Great Barrier Reef’s Outer Reef

Our last full day in Port Douglas Australia was on a snorkeling trip to the Outer Reef of the Great Barrier Reef. On previous Australian trips, we dove and snorkeled a few section of the Great Barrier Reef. Each of these have been off of islands (Lizard, Heron and Wilson) to which we had to fly from the mainland. This day trip, with Wavelength Reef Cruises, explored some of the coral and fish in the inner and outer reefs off the coast from Port Douglas—no flying required.

Getting Educated on the Way

During the  hour-and-a-half cruise to just inside the outer edge of the reef, the excellent resident biologist began with an overview of the nature of the reef and the most effective ways of approaching fish. For example, don’t stare at them (move your head and eyes from side to side, as if you were navigating rather than focusing on a particular animal); approach them from the side (swim alongside them and gradually move closer rather than from the rear); and paddle slowly while keeping your arms at your side (rather than using them for propulsion).

He then asked the 30 snorkelers what we were most anxious to experience on the reef. While most were game for anything, a few people had special requests for sharks, turtles, manta rays, octopi and clownfish. He then discussed each one, identifying the environments and times of day in which we would find them, how best to look for each, the behaviors to look for and how best to approach each so as to get the best look. For example:

  • Sharks. We were most likely to see small reef sharks that primarily eat crustaceans. While they are harmless to humans, he explained that all sharks are motivated primarily by protecting themselves from injury (since injury would limit their ability to hunt and indeed, turn themselves into potential prey). Therefore, they will avoid creatures that are larger than themselves and those with which they are not familiar or do not understand. They will attack only if provoked. If we saw them, it would likely be in deeper water and most likely, outside the reef.
  • Turtles would most likely be green turtles. He applied the general rules for approaching all marine life to turtles, and specifically, how to tell when they are preparing to breathe and how to clear a spot for them to do so (to reduce the chance that they will speed away to get their own space).
  • Manta rays. We unlikely to see them in waters that were shallow enough for us to see coral or reef fish, but if we wanted to even try to find them, we must take time for our eyes to adjust to the limited light of deeper waters, rather than the shallow reef. We may, however, see smaller sting rays.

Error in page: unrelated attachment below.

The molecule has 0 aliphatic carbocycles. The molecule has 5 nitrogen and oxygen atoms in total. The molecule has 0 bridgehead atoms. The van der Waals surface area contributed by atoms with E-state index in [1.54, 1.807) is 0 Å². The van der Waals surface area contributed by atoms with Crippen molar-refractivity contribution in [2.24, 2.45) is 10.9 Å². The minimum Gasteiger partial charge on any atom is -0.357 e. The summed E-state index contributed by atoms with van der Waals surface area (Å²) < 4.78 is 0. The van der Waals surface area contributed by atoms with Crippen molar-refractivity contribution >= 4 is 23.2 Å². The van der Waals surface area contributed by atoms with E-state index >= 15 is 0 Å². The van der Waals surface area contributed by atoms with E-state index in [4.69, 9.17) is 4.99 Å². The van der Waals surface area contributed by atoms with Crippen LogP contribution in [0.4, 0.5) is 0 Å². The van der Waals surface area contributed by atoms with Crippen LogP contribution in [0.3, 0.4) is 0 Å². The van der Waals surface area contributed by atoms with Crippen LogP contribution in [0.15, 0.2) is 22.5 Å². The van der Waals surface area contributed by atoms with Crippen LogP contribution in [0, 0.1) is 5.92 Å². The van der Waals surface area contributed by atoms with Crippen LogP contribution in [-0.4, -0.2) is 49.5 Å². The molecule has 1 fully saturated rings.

• Octopi are seldom out in the day. Best chances to find them areto look for indirect signatures of these extremely intelligent, extremely versatile animals. These include an “octopus garden”, which consists of a semi-circular ring of shells or coral that octopi use to decorate the front of their lairs. The second is to look for coral trout that are suspended vertically in the water, either toward a garden in an effort to entice the octopus to participate in a cooperative hunt for food, or, after a cooperative hunt has already been arranged, to point the octopus to the hole where the trout has chased potential prey.
  • Clownfish are increasingly rare after the movie “Finding Nemo” created a huge market for capturing them for private aquariums. As a result, protected sites are the best place to find these fish.

Snorkeling The Outer Great Barrier Reef

Then we went to 3 different dive sites—each as or more spectacular than the other. Once at each site we were free to snorkel anywhere we wished However, many of us spent much of our water time with our guide, who was able to find and identify creatures that we would have otherwise missed. We saw:

  • Sharks. Most of us saw a roughly five-foot reef shark and some even a much more unusual seven-foot tiger shark, which happened to be stalking a turtle until he spotted us and fled.